FIGS. 2-8 illustrate the various steps of manufacturing an acoustic ink printhead according to the present invention.
FIG. 1 shows an ejector of a printhead for an acoustic ink printer. It should be noted that while in all the drawings, including FIG. 1, only a single ejector is shown, typically the ejector is part of a closely spaced array, either linear or two-dimensional, in a substrate. During the printing operation, a recording medium, such as paper, is moved relative to and above the ejector array.
It should also be noted that the drawings are not necessarily drawn to scale but to facilitate an understanding of the present invention.
The ejector is formed by part of a substrate 40, a concave surface 44 on the top surface 41 of the substrate 40 and a piezoelectric transducer 43 attached to the back surface 42 of the substrate 40. The spherically concave surface 44 is the microlens described in U.S. Pat. No. 4,751,529 mentioned above. The surface 44 has a radius of curvature R centered about a point on the top surface 41 of the substrate 40.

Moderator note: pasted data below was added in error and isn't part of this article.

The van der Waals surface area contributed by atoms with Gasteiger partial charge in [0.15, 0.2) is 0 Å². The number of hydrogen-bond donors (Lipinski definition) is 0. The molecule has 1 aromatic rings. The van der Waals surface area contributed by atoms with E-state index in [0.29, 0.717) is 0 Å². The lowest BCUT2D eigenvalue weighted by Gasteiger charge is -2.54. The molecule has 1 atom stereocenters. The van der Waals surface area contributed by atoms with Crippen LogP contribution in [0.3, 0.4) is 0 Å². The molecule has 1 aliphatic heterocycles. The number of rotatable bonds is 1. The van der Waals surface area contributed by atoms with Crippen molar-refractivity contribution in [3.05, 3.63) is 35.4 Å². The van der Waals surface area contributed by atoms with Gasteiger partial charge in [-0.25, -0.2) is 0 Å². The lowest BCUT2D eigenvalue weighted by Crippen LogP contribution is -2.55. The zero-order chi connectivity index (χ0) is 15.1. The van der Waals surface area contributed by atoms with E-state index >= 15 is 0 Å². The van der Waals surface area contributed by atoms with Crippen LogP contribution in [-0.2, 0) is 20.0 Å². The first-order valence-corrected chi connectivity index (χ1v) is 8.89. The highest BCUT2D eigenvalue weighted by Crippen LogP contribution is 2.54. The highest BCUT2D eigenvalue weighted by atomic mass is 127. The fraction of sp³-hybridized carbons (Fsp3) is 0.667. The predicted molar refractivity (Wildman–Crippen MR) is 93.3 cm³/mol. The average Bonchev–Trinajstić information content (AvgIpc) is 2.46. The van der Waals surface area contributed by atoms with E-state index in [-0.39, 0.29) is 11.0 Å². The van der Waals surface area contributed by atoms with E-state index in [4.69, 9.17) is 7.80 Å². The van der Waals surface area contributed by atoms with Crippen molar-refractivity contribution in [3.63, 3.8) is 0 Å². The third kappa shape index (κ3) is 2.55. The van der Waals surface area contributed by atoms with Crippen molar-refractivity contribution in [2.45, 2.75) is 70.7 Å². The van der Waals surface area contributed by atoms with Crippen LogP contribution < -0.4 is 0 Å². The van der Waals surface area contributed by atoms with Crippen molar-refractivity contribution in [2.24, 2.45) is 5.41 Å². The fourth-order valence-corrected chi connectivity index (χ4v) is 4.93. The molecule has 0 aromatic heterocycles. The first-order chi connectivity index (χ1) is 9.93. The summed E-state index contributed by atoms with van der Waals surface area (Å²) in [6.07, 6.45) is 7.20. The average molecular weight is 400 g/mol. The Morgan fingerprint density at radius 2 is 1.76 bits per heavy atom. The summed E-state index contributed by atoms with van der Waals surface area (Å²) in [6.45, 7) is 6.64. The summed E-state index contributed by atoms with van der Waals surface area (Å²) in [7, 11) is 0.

The ejector is covered by a pool of liquid ink 45 with a free surface 46 H distance above the surface 41. Under the influence of electric pulses the piezoelectric transducer 43 generates planar acoustic waves 48 which travel in the substrate 40 toward the top surface 41. The waves 48 have a much higher acoustic velocity in the substrate 40 than in the ink 45. Typically, the ink 45 has an acoustic velocity of about 1 to 2 kilometers per second, while the substrate 40 has a velocity of 2.5 to 4 times the acoustic ink velocity. When the waves 48 reach the substrate top surface 41, they are focused at or near the free ink surface 46 by the concave surface 44. The acoustic waves 48 are concentrated as they travel through the ink 45. If sufficiently intense, the focused acoustic energy can drive a droplet of ink 47 from the surface 46 to impact a recording medium (not shown) to complete the printing process.